1 Peter 4:8, Above all, keep loving one another earnestly, since love covers a multitude of sins.
Luther says it better than I ever could, “We love to beautify and decorate ourselves and to see what is good in us, tickling ourselves with it as if it belonged to us. In order to maintain our exclusive claim to beauty, we ignore and leave out of sight the good there is in our neighbour” (The Sermon on the Mount, LW 21:214-215). We fatten our heads with thoughts of self-glory whilst we belittle our neighbour for the littlest pimple, too thick of a waistline, and too dark of a past even though Christ has forgiven and healed him. Such pedantic absurdity is not Christian love.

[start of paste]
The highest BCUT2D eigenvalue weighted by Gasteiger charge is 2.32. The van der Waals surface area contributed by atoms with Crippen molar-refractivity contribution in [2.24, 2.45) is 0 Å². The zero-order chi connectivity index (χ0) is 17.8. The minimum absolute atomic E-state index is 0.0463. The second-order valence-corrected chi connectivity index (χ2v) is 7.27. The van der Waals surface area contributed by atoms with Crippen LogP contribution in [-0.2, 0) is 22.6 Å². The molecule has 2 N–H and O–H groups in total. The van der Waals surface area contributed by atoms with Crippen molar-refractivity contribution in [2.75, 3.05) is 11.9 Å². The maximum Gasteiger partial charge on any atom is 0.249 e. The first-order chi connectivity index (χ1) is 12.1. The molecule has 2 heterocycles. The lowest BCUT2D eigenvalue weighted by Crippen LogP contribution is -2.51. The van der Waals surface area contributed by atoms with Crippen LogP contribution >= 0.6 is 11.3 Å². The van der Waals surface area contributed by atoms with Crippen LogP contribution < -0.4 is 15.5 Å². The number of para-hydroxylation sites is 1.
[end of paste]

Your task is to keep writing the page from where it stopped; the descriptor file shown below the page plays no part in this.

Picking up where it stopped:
Luther continues, “So it is that we overlook our own vices, which are all over us, while we fail to see anything good about other people.” Whether perfection of skin, body shape, or conduct, we think ourselves better even whilst we judge ourselves. “At least I’m not as bad as he is,” we say. Thus, we treat them with contempt and dishonour. This is sin.
Love, conversely, covers a multitude of sins in three ways: 1) By loving our neighbour in spite of their bodily imperfections and character flaws, we do not sin against them and thus hinder them from sinning against us (cf. Matthew 7:2); 2) by loving our neighbour, we forgive their sins and offer grace just as Christ has forgiven them and is gracious toward them; and 3) love does not overlook the neighbour’s sin or endorse it, but calls it out and strives to bring the neighbour to repentance and trust in Christ.